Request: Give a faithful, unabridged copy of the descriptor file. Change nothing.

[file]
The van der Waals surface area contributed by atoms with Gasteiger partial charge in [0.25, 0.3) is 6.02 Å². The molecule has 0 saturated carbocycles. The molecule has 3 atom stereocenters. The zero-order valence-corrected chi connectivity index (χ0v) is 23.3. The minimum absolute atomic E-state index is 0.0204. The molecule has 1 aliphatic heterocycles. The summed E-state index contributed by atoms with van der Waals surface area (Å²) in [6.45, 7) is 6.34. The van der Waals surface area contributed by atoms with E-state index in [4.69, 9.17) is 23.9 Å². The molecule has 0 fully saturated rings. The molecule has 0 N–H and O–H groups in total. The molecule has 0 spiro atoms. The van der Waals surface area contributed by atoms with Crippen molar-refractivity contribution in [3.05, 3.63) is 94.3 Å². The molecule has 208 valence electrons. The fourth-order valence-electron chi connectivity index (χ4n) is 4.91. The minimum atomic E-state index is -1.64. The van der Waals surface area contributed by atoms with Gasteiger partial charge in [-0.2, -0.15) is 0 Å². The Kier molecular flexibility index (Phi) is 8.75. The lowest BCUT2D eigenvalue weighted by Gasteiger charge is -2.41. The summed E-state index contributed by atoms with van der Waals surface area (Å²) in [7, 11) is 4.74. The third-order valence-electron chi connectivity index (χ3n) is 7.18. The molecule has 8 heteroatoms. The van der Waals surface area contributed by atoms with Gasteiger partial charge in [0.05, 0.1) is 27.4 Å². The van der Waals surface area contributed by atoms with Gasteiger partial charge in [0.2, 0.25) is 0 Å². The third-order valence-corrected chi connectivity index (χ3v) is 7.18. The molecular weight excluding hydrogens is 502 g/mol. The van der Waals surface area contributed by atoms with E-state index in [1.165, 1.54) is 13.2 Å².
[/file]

The van der Waals surface area contributed by atoms with Gasteiger partial charge in [0.25, 0.3) is 6.02 Å². The molecule has 0 saturated carbocycles. The molecule has 3 atom stereocenters. The zero-order valence-corrected chi connectivity index (χ0v) is 23.3. The minimum absolute atomic E-state index is 0.0204. The molecule has 1 aliphatic heterocycles. The summed E-state index contributed by atoms with van der Waals surface area (Å²) in [6.45, 7) is 6.34. The van der Waals surface area contributed by atoms with E-state index in [4.69, 9.17) is 23.9 Å². The molecule has 0 fully saturated rings. The molecule has 0 N–H and O–H groups in total. The molecule has 0 spiro atoms. The van der Waals surface area contributed by atoms with Crippen molar-refractivity contribution in [3.05, 3.63) is 94.3 Å². The molecule has 208 valence electrons. The fourth-order valence-electron chi connectivity index (χ4n) is 4.91. The minimum atomic E-state index is -1.64. The van der Waals surface area contributed by atoms with Gasteiger partial charge in [-0.2, -0.15) is 0 Å². The Kier molecular flexibility index (Phi) is 8.75. The lowest BCUT2D eigenvalue weighted by Gasteiger charge is -2.41. The summed E-state index contributed by atoms with van der Waals surface area (Å²) in [7, 11) is 4.74. The third-order valence-electron chi connectivity index (χ3n) is 7.18. The molecule has 8 heteroatoms. The van der Waals surface area contributed by atoms with Gasteiger partial charge in [0.05, 0.1) is 27.4 Å². The van der Waals surface area contributed by atoms with Gasteiger partial charge in [0.2, 0.25) is 0 Å². The third-order valence-corrected chi connectivity index (χ3v) is 7.18. The molecular weight excluding hydrogens is 502 g/mol. The van der Waals surface area contributed by atoms with E-state index in [1.165, 1.54) is 13.2 Å².